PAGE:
"Room" suggests German Raum : space, while "the space of his occupancy of a world at a time" typically joins the spatial and temporal coordinates. Another way of suggesting the conjunction of time and space in Finnegans Wake consists in replacing the spatial coordinates with the temporal ones, and vice versa. Such constructions as "thenabouts" (69.24), "anywhen" (427.34-35), "whenabouts" (555.03), or "place of endearment" (571.04) clearly illustrate the idea. "Where are we at all?" asks a confused character, "and whenabouts in the name of space?" (558. 33). Spatially minded Shaun finds this method a convenient way to avoid temporal references: "Johns is a different butcher's. Next place you are uptown pay him a visit. . . . His liver . . . is a great value, a spatiality!" (172.05-09).

Timespace and the Four Old Men

The conjunction of time and space into the fourdimensional continuum provided Joyce with another chance to explore the correspondences between relativity and his book. He identified the four dimensions of timespace with The Four Old Men of Finnegans Wake : Matthew Gregory, Mark Lyons, Luke Tarpey and Johnny MacDougal, who at different times may appear as The Four Evangelists, the Irish historians of The Annals of the Four Masters , the four provinces of Ireland, and several other tetrads. Four, apparently a mysterious number, plays an important role in Finnegans Wake . The book is divided into four parts and among Joyce's sigla is a square. This fourfold division is also based on Vico's concept of time as a cyclical recurrence of four periods: three ages: divine, heroic and human, followed by a ricorso , a period of confusion which "brings us by a commodius vicus of recirculation back to [the beginning]" (3.02). Vico's division of time into three periods and the ricorso provided a parallel to the new scientific concept of time with its coordinates consisting of three dimensions of space and one of time. The Four Evangelists furnished an equally convenient correspondence to the concept of timespace itself. The Three-to-one division of the four spatiotemporal coordinates found a parallel in the division of the Gospels into the first three Synoptic Gospels and that of St. John:

Our four avunculists. And, threestory sorratelling was much too many, they maddened and they morgued and they lungd and they jowld. Synopticked on the world. (367.24-27)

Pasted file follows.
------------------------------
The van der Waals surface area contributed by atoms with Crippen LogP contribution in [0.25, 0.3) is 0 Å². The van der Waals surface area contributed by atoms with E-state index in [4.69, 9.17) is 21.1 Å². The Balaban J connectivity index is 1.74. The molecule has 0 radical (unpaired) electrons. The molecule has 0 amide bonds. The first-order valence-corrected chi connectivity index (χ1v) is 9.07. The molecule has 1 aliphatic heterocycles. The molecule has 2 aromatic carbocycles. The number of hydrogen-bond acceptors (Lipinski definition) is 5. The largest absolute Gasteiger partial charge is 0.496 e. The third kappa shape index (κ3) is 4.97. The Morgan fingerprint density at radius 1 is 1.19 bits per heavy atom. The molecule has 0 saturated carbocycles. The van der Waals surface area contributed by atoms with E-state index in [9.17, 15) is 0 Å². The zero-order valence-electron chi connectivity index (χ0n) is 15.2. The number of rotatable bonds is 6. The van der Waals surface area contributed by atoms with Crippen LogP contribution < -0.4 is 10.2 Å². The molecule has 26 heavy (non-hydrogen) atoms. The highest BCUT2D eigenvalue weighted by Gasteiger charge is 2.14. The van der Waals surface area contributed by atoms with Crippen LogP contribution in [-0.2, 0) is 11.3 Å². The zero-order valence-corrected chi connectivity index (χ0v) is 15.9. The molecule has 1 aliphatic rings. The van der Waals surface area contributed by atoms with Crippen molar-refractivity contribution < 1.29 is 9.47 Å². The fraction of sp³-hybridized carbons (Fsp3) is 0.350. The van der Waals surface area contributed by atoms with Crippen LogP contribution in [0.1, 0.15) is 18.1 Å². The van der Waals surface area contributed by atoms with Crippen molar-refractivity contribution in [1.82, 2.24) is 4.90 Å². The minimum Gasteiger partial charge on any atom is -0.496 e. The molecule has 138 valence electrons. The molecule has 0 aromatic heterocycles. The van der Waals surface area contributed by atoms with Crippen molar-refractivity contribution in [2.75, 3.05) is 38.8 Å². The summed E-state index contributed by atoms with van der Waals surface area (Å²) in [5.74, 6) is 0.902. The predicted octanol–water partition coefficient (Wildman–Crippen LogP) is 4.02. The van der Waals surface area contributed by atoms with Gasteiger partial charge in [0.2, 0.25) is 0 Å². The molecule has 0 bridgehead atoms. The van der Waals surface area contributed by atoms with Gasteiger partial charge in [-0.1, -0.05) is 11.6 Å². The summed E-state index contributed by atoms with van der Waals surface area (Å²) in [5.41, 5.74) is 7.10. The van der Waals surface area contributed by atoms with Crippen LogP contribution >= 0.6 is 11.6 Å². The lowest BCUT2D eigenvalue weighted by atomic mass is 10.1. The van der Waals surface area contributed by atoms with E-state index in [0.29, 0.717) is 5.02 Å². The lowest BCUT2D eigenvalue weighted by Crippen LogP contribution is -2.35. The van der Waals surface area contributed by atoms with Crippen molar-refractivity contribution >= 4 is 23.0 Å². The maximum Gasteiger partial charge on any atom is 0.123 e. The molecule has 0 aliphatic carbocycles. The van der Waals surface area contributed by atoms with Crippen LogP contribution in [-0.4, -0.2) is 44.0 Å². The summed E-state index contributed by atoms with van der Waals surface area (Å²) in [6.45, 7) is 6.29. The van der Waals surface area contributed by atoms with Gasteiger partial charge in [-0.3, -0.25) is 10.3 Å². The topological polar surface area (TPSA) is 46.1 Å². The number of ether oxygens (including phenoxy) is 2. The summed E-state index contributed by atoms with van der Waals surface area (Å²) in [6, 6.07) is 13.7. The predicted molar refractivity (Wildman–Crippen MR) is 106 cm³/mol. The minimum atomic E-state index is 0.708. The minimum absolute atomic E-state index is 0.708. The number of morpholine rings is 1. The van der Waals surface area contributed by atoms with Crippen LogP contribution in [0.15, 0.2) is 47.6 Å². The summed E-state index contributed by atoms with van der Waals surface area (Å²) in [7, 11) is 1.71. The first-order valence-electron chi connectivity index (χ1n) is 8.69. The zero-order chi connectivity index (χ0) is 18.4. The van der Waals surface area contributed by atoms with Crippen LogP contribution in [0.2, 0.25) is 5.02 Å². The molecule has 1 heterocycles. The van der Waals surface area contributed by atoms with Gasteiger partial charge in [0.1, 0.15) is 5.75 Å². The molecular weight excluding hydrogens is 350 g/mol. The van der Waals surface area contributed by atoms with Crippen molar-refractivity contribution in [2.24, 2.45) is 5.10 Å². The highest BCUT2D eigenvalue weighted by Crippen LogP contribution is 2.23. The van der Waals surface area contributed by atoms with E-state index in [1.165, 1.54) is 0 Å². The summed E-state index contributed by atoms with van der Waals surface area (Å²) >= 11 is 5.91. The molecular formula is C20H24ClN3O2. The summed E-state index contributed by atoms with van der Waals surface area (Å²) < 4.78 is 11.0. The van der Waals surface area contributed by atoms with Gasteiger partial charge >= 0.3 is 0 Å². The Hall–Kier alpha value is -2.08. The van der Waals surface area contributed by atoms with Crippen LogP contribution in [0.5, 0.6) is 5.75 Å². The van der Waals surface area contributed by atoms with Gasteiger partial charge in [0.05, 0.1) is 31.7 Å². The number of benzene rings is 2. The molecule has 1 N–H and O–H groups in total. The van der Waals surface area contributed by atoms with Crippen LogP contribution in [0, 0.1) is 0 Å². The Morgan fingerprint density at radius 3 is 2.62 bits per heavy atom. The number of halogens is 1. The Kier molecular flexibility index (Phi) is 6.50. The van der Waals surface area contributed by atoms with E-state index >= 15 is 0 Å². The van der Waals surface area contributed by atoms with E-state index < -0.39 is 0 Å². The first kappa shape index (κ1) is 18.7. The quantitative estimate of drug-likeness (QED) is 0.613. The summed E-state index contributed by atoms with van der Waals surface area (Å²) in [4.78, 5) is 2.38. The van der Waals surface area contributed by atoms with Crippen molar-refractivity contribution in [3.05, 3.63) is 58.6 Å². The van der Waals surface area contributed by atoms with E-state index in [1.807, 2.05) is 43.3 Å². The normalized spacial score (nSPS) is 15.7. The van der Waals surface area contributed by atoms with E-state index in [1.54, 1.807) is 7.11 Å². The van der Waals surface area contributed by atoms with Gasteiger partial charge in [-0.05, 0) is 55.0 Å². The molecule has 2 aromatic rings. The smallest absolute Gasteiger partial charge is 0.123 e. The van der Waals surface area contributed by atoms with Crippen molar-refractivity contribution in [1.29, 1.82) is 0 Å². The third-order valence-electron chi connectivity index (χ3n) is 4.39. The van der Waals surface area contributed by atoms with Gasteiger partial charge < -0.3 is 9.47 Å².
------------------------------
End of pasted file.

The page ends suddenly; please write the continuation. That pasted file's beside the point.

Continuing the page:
The Four--evangelists and historians--constantly scan the world around them, "facing one way to another way and this way on that way, from severalled their fourdimmansions" (367.26-27). Johnny, the added fourth dimension, is always a little apart or behind, as evident in these comments by gossiping washerwomen:

Are you meanam Tarpey and Lyons and Gregory? I meyne now, thank all, the four of them, and the roar of them, that draves the stray in the mist and old Johnny MacDougal along with them. (214.34-215.01)

Or in the following example, where Johnny requires as much as seven centuries to catch up with his companions, but does so eventually because his participation is necessary:

. . . 4.32 M.P., old time, to be precise, according to all three doctors waterburies that was Mac Auliffe and poor MacBeth and poor MacGhimley to the tickleticks, of the synchronisms, all lauschening, a time also confirmed seven sincuries later by the quatren medical johnny, poor old MacAdoo MacDollett, with notary, whose presence was required by law of Devine Foresygth and decretal of the Douge . . . (290.05-11)

Johnny's presence is required because the book is fourdimensional: in one of the many selfreflecting passages, Finnegans Wake describes itself as a tetradomational gazebocroticon" (614.28). The necessity to supplement the three spatial coordinates with the temporal one is also suggested in the scene where the four old men, "three kings of three suits and a crowner," (474.18-19) find exhausted Yawn and interrogate him:

Those four claymen clomb together to hold their sworn starchamber quiry on him. . . . First klettered Shanator Gregory, seeking spoor through the deep timefield, Shanator Lyons, trailing the wavy line of his partition footsteps (something in his blisters was telling him all along how he had been in that place one time), then his Recordership, Dr Shunadure Tarpey . . . and, up out of his prompt corner, old Shunny MacShunny, MacDougal the hiker, in the rere of them on the run, to make a quorum." (475.18-31)